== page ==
In fact, it would be interesting to see what impressions children of varying ages and cultures would be. Thus, this book could simply lead to a discussion of good vs. bad (I avoid the term “evil” on purpose) or it could open a discussion of cultural impressions.

Reviews (per

Ages 5^-9. San Souci and Pinkney's latest collaboration is based on an African American folktale first recorded in 1871 by a black Virginian. Pinkney's characteristic watercolor illustrations portray one of several small Virginia towns where free blacks lived, owned property, and worked in the late 1700s. He successfully blends historically realistic details with timeless folkloric magic, and he enhances San Souci's smooth retelling in the process. An obvious choice for primary story hours, this will also make a welcome addition to African American folklore and history units.

School Library Journal:
Kindergarten-Grade 4. San Souci makes a choice in favor of "softening the heavy use of dialect," found in the original tale. Pinkney adopts a corresponding tone in his illustrations, polishing any harshness away. Pencil sketches showing through his watercolors add character and interest, but never mar the finish. The result is a first-class treat for readers' eyes and ears. However, the prettiness has a price. The beauty (each illustration perfectly composed and delivered in a charming palette of subdued colors; each bit of dialogue tastefully framed; each character devastatingly handsome) keeps drawing readers' attention back to the surface, to the elegance of the presentation. Beneath that surface, down where the folktale's dynamic themes of filial disobedience, sin and redemption, and the search for immortality all converge, is where the real power lies. Libraries looking for African-American folktales should consider this title and bask in the splendor of its delivery.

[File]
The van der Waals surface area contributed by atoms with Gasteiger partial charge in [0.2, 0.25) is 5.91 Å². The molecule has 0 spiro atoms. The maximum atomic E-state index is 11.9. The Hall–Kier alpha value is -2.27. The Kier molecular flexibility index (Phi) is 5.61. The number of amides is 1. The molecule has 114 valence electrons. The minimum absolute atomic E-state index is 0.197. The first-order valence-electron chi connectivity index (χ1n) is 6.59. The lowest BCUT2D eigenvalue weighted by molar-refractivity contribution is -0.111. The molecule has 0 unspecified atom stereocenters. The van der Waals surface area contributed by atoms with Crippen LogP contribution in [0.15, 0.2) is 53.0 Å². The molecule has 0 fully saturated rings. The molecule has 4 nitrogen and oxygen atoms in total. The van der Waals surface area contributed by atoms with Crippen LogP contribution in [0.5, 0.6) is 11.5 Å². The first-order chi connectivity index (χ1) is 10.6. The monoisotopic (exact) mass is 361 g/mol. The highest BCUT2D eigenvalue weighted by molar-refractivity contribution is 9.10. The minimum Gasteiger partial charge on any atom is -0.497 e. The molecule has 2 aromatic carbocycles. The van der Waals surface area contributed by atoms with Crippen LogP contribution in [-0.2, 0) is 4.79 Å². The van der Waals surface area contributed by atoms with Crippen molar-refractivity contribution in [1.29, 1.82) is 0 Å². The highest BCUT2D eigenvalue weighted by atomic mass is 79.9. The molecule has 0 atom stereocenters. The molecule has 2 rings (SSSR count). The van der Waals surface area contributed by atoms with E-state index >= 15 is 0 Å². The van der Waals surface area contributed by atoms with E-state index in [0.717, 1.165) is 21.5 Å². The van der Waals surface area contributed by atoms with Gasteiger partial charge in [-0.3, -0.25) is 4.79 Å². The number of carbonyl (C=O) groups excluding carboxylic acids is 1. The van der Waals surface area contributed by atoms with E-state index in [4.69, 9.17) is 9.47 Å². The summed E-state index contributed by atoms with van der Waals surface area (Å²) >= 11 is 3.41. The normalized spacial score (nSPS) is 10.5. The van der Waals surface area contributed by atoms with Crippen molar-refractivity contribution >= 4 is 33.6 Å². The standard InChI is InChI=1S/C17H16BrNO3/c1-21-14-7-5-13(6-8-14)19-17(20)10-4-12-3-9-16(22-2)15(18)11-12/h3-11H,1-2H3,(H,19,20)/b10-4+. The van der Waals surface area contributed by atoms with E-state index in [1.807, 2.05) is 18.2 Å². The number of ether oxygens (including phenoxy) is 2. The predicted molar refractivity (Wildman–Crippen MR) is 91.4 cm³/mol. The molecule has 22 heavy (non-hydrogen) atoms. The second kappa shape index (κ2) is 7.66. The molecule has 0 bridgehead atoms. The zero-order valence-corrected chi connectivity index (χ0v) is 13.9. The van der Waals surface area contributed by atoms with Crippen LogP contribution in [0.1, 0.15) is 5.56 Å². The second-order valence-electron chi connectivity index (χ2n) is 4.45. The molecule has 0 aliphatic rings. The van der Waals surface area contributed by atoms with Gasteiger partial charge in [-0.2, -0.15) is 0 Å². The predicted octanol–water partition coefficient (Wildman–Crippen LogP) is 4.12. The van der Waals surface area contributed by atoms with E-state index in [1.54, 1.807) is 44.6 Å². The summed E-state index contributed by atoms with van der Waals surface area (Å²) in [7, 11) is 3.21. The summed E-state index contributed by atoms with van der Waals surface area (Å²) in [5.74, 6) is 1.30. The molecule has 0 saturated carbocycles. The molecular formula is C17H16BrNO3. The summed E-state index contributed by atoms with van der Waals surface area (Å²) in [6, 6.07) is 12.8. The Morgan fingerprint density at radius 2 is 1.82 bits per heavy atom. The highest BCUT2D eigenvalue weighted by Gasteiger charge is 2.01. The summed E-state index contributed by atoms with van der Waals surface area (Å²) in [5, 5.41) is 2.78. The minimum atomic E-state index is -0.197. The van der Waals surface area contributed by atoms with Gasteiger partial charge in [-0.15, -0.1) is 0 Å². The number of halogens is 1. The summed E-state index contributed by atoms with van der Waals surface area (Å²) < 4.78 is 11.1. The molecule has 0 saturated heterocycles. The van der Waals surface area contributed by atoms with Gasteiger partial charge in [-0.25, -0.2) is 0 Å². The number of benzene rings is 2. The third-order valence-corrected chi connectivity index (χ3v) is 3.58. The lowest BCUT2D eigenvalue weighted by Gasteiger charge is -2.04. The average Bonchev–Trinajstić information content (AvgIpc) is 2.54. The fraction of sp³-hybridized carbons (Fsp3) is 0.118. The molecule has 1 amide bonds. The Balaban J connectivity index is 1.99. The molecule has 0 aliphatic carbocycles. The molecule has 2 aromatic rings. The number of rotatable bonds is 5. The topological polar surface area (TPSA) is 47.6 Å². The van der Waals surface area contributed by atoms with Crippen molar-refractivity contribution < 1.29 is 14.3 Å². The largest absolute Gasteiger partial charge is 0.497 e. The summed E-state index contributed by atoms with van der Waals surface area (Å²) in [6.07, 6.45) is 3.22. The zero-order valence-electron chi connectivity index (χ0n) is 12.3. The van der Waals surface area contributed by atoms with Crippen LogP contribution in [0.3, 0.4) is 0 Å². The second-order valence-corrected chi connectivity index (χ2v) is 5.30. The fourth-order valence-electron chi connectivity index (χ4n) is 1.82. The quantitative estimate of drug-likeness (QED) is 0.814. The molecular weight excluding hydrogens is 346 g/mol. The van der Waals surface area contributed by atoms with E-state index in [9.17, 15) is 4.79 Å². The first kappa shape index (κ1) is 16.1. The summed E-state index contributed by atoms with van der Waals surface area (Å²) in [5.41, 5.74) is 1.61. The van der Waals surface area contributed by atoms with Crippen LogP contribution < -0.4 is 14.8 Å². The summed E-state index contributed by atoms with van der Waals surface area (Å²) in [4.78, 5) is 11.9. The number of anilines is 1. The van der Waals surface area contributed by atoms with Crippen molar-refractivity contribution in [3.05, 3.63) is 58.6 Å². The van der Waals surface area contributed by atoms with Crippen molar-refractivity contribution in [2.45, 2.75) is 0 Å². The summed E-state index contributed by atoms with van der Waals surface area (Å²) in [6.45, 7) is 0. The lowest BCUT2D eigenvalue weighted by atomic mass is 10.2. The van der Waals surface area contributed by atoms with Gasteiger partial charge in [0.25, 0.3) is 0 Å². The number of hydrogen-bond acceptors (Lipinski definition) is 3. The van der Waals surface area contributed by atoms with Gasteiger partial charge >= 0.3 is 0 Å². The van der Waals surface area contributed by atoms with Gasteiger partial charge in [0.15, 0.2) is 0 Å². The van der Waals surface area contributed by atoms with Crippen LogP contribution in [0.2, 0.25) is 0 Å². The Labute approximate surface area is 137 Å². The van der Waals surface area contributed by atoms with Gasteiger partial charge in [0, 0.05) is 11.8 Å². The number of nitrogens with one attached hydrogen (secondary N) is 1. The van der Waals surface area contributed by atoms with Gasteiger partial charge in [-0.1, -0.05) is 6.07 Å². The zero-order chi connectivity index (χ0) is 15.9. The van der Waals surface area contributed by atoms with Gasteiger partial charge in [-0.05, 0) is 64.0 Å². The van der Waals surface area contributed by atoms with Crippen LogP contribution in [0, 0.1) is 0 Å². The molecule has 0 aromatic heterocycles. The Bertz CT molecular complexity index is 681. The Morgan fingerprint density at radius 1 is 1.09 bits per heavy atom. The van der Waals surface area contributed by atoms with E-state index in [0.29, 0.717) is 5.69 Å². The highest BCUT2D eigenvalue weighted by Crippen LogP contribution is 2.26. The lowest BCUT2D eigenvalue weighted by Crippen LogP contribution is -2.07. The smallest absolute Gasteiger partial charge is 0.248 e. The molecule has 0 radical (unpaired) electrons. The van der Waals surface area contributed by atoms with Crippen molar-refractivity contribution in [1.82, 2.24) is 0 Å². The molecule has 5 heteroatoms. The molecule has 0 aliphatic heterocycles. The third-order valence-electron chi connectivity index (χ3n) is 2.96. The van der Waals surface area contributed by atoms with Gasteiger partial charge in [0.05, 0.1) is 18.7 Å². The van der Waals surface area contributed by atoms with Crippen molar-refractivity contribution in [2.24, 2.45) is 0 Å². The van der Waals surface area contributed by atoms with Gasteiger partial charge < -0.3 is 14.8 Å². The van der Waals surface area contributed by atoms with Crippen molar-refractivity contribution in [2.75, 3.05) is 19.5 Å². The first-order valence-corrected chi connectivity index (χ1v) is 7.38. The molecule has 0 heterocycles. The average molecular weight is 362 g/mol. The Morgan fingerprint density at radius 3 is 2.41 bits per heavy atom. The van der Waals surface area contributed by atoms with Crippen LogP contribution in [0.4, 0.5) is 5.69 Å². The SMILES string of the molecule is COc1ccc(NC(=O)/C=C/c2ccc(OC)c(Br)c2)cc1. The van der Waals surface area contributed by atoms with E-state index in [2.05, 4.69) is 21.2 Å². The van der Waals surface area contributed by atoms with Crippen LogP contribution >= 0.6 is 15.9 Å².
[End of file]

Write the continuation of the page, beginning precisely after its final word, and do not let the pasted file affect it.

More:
An African-American folktale from Southern oral tradition, first recorded in the late 19th century. Inspired by a small Virginia anti-slavery town for its setting and drawing from 18th-century costume with the influence of European fairy-tale art, Pinkney works his magic by blending both character and drama with the hushed tones of history.